Identification and characterisation of ncRNAs in dormant bacteria

Luidalepp, Hannes (4 May 2015). Identification and characterisation of ncRNAs in dormant bacteria (Unpublished). In: Microsymposium on small RNAs. Wien, Österreich. 04.-06.05.2015.

Recent years have led to increasing interest and appreciation of the possible importance of single cell heterogeneity in various biological processes. One of the examples of phenotypic heterogeneity in bacterial populations is antibiotic tolerant persister cells. Such an antibiotic tolerance phenotype is of considerable clinical relevance since dormant bacteria can re-establish infections rapidly after the antibiotic treatment has been terminated. Up to now mechanisms for establishing the persistence phenomenon in bacteria have remained largely enigmatic. Persisters are cells considered to be in a dormant state with down regulated gene expression. Only recently small regulatory RNAs (sRNAs) have been appreciated as important regulators of gene expression in response to environmental stimuli and several theoretical studies have suggested a possible involvement of sRNAs in the mechanisms of regulated heterogeneity in bacteria.
We have experimentally addressed this potential link between sRNAs and persistence/dormancy in E. coli as an example of heterogeneity. Beside classical sRNAs we are focusing also on sRNAs directly associating with and possibly regulating the ribosome, the central enzyme of gene expression. The persister and dormant cell specific sRNA profile is studied by the comparative analysis of sRNA profile changes of the whole bacterial population after antibiotic killing. From RNA-Seq data ~ 25 000 potentially stable RNA fragments were identified and initial analysis predicted ~300 of them to be dormant/persister cell specific. After further evaluation the most prominent dormant/persister cell specific sRNAs are functionally characterized and their potential role in the persistence/dormancy will be evaluated by applying genetic, molecular and biochemical tools. The potential results of this project will provide a better understanding on the molecular mechanism of bacterial persistence/dormancy and on the role of ribosome-bound sRNA molecules in fine-tuning gene expression.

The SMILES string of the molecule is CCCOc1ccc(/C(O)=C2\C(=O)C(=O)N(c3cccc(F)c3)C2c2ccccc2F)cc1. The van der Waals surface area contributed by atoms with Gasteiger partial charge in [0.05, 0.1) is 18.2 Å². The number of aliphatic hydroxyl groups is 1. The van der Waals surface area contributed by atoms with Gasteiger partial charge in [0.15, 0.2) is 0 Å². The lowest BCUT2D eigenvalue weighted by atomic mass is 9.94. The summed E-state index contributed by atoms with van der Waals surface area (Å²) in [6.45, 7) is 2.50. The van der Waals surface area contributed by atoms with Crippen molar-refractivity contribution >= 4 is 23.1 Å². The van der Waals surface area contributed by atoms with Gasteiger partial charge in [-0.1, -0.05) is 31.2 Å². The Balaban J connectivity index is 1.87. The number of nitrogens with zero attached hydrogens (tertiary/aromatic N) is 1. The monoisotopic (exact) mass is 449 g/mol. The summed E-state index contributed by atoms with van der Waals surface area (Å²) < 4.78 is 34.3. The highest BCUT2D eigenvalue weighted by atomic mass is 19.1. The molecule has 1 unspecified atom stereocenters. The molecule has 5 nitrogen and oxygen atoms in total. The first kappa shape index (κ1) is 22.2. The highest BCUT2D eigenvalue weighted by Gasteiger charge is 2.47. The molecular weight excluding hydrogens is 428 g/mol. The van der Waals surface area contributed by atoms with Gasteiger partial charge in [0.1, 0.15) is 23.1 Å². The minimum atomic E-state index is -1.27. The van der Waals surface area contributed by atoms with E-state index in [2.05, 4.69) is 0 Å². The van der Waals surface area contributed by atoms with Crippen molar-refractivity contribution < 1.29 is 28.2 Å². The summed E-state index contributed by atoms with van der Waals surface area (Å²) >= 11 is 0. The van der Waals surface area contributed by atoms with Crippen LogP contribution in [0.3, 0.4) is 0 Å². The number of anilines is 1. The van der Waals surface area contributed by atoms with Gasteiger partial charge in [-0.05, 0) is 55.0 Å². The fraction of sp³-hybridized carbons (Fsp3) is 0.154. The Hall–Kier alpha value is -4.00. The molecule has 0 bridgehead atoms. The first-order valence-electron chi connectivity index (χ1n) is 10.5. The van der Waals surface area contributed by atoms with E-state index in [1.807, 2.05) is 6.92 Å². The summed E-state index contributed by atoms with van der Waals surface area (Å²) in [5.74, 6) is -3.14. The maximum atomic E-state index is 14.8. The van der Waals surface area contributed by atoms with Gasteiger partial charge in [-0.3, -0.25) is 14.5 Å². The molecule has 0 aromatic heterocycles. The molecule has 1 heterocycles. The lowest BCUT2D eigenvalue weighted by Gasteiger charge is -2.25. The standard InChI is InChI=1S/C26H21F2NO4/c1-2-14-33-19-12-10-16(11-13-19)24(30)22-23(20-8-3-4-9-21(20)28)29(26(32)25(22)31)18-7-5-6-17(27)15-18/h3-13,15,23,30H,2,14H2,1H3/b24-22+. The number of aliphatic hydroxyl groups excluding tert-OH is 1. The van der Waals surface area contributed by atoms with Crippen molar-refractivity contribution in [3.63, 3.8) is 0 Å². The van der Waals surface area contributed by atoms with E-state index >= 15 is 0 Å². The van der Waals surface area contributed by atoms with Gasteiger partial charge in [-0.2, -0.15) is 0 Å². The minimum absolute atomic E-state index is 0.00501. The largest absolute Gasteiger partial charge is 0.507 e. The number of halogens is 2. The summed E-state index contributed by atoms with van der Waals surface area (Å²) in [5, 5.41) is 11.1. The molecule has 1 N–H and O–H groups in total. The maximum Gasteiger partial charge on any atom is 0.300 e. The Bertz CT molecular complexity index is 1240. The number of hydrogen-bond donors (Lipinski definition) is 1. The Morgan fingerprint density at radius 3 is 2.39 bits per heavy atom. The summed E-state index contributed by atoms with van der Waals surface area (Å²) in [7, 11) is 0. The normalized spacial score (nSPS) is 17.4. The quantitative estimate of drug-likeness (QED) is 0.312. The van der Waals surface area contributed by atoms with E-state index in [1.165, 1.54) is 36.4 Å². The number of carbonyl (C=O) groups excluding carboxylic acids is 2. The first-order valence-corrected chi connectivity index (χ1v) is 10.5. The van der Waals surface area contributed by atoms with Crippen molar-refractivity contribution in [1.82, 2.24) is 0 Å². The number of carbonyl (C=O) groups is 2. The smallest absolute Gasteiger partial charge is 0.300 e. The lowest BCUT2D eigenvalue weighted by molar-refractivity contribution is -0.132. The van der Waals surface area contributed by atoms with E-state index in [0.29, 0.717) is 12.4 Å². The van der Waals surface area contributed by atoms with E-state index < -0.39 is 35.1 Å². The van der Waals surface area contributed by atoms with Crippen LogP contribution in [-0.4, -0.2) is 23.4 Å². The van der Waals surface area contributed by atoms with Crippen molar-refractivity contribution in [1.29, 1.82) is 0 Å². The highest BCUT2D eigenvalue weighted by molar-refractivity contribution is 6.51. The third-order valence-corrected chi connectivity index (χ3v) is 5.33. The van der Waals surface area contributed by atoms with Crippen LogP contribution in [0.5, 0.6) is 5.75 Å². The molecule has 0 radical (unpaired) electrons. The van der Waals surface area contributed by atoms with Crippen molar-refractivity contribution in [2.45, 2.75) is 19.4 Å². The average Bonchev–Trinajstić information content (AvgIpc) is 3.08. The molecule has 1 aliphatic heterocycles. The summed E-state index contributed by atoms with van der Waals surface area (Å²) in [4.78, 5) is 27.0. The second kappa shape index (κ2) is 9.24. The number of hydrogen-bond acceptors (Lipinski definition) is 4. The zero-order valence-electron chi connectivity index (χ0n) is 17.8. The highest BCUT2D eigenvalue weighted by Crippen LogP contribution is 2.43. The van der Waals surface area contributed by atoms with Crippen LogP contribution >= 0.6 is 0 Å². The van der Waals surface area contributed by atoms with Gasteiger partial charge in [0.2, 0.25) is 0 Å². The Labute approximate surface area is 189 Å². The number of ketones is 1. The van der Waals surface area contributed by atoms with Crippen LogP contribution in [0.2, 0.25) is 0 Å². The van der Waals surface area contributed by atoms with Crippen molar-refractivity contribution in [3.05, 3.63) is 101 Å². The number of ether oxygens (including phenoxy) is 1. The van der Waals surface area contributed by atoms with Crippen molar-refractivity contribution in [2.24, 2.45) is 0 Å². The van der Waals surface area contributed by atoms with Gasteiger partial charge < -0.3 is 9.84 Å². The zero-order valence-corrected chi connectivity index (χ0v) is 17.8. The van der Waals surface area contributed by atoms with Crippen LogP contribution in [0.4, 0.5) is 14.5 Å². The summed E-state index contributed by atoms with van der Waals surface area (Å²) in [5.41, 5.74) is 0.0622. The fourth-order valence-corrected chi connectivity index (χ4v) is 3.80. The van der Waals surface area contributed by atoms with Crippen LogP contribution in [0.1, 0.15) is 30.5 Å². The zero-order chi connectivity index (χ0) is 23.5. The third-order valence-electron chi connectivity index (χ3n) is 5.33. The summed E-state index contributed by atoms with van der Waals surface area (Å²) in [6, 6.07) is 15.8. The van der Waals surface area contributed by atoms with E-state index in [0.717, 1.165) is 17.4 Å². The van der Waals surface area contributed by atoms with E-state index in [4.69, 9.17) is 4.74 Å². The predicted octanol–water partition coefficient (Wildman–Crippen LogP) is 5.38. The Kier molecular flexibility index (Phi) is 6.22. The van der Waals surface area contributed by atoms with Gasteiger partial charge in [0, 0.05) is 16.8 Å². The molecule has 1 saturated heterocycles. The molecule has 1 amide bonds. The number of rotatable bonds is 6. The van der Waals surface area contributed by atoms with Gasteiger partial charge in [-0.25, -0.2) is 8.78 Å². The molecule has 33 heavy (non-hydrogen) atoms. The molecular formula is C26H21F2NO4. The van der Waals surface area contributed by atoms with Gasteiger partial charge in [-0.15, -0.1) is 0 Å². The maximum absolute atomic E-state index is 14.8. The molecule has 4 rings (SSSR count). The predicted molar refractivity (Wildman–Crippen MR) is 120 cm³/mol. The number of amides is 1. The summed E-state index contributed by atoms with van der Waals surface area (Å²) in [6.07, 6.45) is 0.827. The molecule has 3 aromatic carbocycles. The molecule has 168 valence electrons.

Item Type:

Conference or Workshop Item (Poster)


08 Faculty of Science > Department of Chemistry, Biochemistry and Pharmaceutical Sciences (DCBP)

UniBE Contributor:

Luidalepp, Hannes


500 Science > 570 Life sciences; biology
500 Science > 540 Chemistry




Christina Schüpbach

Date Deposited:

28 Jan 2016 16:13

Last Modified:

28 Jan 2016 16:13


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